Polands Syndrome

There is a rare and perplexing congenital condition known today as Poland’s Syndrome. This extremely unusual disorder that is present at birth falls very near and dear to my heart. I will explain in later paragraphs.
An anatomy student by the name of Alfred Poland made thefirst documented observation in 1841 at Guy’s Hospital in London. Alfred Poland discovered this extraordinary and unexplored abnormality while dissecting the cadaver of a convict that was hung for murder. The description Alfred Polandfirst provided was that of a congenital thoracic anomalies involving the pectoralis major and pectoralis minor with additional abnormalities on the affected side of the body (ipsilateral) consisting of webbed or fused phalanges (syndactyly). The term Poland’s Syndactyly was used to describe this disorder until 1967 when Baudinne renamed it, Poland’s Syndrome. It was felt that the condition would be more accurate if referred to as a syndrome because there were many anomalies then just syndactyly.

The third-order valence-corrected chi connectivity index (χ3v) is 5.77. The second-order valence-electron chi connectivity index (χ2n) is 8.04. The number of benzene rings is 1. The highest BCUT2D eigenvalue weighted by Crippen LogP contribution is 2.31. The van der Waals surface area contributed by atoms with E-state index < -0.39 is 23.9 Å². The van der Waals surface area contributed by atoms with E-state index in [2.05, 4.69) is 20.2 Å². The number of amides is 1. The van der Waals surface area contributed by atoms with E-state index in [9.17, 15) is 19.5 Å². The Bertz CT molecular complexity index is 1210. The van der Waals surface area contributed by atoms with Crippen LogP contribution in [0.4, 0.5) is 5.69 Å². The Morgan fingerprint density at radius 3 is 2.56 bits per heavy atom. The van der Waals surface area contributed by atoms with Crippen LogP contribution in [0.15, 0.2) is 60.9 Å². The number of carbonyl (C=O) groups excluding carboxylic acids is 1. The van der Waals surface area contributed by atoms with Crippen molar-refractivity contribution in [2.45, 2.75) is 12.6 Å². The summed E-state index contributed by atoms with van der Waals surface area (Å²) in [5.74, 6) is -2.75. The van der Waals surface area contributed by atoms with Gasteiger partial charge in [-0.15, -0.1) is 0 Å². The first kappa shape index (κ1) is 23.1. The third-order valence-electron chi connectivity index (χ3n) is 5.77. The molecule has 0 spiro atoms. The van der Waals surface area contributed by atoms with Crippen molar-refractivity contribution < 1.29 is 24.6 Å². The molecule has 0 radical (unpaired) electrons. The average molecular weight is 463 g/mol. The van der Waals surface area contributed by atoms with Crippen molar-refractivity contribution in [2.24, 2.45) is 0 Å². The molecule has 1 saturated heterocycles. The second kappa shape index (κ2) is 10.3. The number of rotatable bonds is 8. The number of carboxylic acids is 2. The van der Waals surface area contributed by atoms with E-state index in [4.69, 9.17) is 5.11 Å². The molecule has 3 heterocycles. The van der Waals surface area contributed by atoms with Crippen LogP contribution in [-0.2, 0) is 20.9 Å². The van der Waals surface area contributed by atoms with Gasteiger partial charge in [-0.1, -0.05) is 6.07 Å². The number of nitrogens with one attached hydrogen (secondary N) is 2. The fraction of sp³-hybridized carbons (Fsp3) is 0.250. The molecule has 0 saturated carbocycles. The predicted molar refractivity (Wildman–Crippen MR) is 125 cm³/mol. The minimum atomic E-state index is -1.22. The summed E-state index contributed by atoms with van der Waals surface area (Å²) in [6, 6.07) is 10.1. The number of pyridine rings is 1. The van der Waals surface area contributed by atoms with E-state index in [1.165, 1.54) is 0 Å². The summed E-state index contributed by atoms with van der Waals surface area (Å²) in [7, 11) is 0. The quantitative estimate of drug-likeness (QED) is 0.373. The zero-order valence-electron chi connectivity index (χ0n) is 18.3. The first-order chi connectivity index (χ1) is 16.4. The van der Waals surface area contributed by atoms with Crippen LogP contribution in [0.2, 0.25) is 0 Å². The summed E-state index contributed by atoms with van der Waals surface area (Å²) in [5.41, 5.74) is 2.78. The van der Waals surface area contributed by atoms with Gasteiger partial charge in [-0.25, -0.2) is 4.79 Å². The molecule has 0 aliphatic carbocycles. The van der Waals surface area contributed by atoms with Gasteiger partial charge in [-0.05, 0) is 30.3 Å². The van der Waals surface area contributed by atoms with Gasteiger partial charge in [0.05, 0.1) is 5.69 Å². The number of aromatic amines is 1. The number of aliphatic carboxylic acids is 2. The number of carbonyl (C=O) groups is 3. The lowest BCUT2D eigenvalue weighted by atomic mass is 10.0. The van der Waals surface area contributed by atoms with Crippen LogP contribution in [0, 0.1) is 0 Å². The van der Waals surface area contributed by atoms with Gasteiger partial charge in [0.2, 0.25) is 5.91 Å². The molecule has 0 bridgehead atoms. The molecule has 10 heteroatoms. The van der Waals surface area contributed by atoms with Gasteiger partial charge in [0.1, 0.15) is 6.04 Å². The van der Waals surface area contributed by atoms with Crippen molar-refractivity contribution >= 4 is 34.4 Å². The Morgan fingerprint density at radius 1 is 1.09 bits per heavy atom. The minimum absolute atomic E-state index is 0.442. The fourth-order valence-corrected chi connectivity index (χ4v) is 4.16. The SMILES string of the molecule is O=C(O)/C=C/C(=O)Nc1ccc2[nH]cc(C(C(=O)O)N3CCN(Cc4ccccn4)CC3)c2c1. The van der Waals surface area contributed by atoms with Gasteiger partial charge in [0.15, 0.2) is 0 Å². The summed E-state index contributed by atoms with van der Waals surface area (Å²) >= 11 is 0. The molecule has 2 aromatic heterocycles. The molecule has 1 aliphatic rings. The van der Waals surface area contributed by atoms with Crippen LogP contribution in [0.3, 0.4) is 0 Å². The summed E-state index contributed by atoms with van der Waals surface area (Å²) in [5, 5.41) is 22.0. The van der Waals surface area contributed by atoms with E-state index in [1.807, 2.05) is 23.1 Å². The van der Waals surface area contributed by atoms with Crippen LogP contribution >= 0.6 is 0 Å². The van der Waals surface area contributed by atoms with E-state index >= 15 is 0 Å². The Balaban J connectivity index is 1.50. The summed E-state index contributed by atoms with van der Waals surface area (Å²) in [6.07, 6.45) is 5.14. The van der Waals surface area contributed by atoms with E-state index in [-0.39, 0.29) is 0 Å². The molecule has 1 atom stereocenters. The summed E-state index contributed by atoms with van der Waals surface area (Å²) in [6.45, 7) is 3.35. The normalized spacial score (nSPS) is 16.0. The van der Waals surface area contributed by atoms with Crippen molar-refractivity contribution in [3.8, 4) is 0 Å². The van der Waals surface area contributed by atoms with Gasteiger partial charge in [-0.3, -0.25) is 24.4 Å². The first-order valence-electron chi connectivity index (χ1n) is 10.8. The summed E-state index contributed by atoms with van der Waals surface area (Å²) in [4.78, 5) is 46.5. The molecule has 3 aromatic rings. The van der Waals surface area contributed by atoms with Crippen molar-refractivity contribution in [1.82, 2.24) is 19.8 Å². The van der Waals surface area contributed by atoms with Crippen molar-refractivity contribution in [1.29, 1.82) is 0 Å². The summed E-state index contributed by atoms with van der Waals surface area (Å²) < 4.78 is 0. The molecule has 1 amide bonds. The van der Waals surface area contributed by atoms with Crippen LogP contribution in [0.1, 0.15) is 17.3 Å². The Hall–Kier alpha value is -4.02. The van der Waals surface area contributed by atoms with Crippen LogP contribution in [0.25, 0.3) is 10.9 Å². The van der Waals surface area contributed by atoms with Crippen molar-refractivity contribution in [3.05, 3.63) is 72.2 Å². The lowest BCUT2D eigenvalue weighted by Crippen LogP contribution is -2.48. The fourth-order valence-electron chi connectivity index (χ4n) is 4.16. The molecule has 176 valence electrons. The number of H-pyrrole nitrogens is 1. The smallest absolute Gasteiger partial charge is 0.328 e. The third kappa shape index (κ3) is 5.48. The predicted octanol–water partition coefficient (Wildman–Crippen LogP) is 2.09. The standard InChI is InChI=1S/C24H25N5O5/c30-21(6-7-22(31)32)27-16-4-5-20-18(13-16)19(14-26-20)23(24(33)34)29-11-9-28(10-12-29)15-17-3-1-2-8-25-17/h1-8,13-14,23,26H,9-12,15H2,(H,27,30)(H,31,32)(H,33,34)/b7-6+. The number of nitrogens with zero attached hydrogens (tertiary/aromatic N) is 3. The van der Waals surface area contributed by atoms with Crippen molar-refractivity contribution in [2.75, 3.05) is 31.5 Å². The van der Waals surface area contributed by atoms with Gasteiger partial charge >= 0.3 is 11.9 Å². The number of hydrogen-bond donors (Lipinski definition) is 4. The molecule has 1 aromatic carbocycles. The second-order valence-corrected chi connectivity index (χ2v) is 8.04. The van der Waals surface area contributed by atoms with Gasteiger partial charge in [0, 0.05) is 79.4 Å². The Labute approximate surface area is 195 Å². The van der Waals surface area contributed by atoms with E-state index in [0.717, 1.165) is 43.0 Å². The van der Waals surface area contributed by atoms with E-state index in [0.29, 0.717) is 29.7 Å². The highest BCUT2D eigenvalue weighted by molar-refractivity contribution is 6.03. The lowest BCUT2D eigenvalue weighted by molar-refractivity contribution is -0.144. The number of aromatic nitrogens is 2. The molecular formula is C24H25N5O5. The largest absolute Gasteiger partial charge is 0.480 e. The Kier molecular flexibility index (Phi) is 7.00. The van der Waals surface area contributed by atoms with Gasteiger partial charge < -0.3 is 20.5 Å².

Today, the laymen’s definition of Poland’s Syndrome consists of a developmental disorder that is present at birth. It is characterized by the absence or underdevelopment of chest muscles (pectoralis major, pectoralis minor) and abnormally short, webbed fingers or absence of middle phalanges. Additional finding might include underdeveloped or absence of one nipple or breast on the affected side. More extreme cases exhibit upper underdeveloped ribs and or an abnormally short arm with underdeveloped forearm bones. Unfortunately the limitation of Poland’s Syndrome deformity doesn’t always cease here. The medical society has documented isolated cases over the past 100 years of chest wall disfigurement, lung herniation and spine curvature. Abnormalities involving the clavicle, scapula, kidney, testes, heart and associated occurrences of leukemia were also o

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